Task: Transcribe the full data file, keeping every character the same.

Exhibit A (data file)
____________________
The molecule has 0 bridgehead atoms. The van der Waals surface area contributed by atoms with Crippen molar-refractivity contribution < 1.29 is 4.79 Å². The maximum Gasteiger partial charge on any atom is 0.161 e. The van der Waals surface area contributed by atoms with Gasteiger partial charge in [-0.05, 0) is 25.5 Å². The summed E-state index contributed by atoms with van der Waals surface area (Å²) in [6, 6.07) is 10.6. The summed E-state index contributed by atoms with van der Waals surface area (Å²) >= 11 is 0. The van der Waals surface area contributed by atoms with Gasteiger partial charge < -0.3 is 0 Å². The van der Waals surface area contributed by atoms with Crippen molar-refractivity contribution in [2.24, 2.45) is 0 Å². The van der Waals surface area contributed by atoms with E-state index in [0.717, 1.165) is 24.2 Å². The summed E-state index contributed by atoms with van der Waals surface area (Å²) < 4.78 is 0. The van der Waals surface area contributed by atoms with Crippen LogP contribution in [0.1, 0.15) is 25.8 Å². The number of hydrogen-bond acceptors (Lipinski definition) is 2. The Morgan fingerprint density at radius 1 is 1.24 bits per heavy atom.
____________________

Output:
The molecule has 0 bridgehead atoms. The van der Waals surface area contributed by atoms with Crippen molar-refractivity contribution < 1.29 is 4.79 Å². The maximum Gasteiger partial charge on any atom is 0.161 e. The van der Waals surface area contributed by atoms with Gasteiger partial charge in [-0.05, 0) is 25.5 Å². The summed E-state index contributed by atoms with van der Waals surface area (Å²) in [6, 6.07) is 10.6. The summed E-state index contributed by atoms with van der Waals surface area (Å²) >= 11 is 0. The van der Waals surface area contributed by atoms with Gasteiger partial charge < -0.3 is 0 Å². The van der Waals surface area contributed by atoms with Crippen molar-refractivity contribution in [2.24, 2.45) is 0 Å². The van der Waals surface area contributed by atoms with E-state index in [0.717, 1.165) is 24.2 Å². The summed E-state index contributed by atoms with van der Waals surface area (Å²) < 4.78 is 0. The van der Waals surface area contributed by atoms with Crippen LogP contribution in [0.1, 0.15) is 25.8 Å². The number of hydrogen-bond acceptors (Lipinski definition) is 2. The Morgan fingerprint density at radius 1 is 1.24 bits per heavy atom.